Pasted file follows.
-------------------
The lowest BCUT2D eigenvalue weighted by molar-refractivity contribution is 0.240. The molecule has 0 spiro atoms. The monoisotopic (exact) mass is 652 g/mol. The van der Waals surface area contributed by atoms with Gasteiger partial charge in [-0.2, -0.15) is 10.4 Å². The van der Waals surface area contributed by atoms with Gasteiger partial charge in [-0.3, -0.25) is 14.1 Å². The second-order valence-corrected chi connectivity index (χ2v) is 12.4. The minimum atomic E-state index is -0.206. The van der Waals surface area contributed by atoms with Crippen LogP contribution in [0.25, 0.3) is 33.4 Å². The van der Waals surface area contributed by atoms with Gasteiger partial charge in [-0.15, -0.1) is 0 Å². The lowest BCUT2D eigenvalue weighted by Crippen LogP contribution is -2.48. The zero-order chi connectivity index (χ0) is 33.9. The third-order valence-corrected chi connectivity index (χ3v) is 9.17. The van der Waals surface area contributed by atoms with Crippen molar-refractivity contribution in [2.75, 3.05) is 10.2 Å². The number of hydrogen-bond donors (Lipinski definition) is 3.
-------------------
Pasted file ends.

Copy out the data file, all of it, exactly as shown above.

The lowest BCUT2D eigenvalue weighted by molar-refractivity contribution is 0.240. The molecule has 0 spiro atoms. The monoisotopic (exact) mass is 652 g/mol. The van der Waals surface area contributed by atoms with Gasteiger partial charge in [-0.2, -0.15) is 10.4 Å². The van der Waals surface area contributed by atoms with Gasteiger partial charge in [-0.3, -0.25) is 14.1 Å². The second-order valence-corrected chi connectivity index (χ2v) is 12.4. The minimum atomic E-state index is -0.206. The van der Waals surface area contributed by atoms with Crippen LogP contribution in [0.25, 0.3) is 33.4 Å². The van der Waals surface area contributed by atoms with Gasteiger partial charge in [-0.15, -0.1) is 0 Å². The lowest BCUT2D eigenvalue weighted by Crippen LogP contribution is -2.48. The zero-order chi connectivity index (χ0) is 33.9. The third-order valence-corrected chi connectivity index (χ3v) is 9.17. The van der Waals surface area contributed by atoms with Crippen molar-refractivity contribution in [2.75, 3.05) is 10.2 Å². The number of hydrogen-bond donors (Lipinski definition) is 3.